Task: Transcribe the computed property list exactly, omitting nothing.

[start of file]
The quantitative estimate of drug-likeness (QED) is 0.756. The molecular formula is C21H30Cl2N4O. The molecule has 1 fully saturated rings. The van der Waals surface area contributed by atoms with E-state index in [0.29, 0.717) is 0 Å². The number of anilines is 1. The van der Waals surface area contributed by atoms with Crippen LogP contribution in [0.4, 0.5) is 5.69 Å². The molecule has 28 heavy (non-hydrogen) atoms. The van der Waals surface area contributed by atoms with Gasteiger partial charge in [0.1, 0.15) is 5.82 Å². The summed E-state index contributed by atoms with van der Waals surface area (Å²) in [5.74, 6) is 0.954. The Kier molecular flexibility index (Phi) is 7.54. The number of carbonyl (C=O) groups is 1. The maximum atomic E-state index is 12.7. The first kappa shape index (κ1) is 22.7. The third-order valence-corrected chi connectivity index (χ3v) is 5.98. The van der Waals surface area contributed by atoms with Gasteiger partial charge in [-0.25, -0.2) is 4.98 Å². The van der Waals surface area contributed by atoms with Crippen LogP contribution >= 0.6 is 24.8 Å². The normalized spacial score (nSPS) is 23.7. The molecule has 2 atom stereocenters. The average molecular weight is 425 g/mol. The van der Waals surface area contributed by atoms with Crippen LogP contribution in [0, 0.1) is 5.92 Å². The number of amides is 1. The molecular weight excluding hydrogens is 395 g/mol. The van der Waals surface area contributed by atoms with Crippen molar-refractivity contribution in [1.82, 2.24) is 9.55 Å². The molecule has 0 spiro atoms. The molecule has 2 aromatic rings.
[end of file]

The quantitative estimate of drug-likeness (QED) is 0.756. The molecular formula is C21H30Cl2N4O. The molecule has 1 fully saturated rings. The van der Waals surface area contributed by atoms with E-state index in [0.29, 0.717) is 0 Å². The number of anilines is 1. The van der Waals surface area contributed by atoms with Crippen LogP contribution in [0.4, 0.5) is 5.69 Å². The molecule has 28 heavy (non-hydrogen) atoms. The van der Waals surface area contributed by atoms with Gasteiger partial charge in [0.1, 0.15) is 5.82 Å². The summed E-state index contributed by atoms with van der Waals surface area (Å²) in [5.74, 6) is 0.954. The Kier molecular flexibility index (Phi) is 7.54. The number of carbonyl (C=O) groups is 1. The maximum atomic E-state index is 12.7. The first kappa shape index (κ1) is 22.7. The third-order valence-corrected chi connectivity index (χ3v) is 5.98. The van der Waals surface area contributed by atoms with Gasteiger partial charge in [-0.25, -0.2) is 4.98 Å². The van der Waals surface area contributed by atoms with Crippen LogP contribution >= 0.6 is 24.8 Å². The normalized spacial score (nSPS) is 23.7. The molecule has 2 atom stereocenters. The average molecular weight is 425 g/mol. The van der Waals surface area contributed by atoms with Crippen LogP contribution in [0, 0.1) is 5.92 Å². The number of amides is 1. The molecular weight excluding hydrogens is 395 g/mol. The van der Waals surface area contributed by atoms with Crippen molar-refractivity contribution in [1.82, 2.24) is 9.55 Å². The molecule has 0 spiro atoms. The molecule has 2 aromatic rings.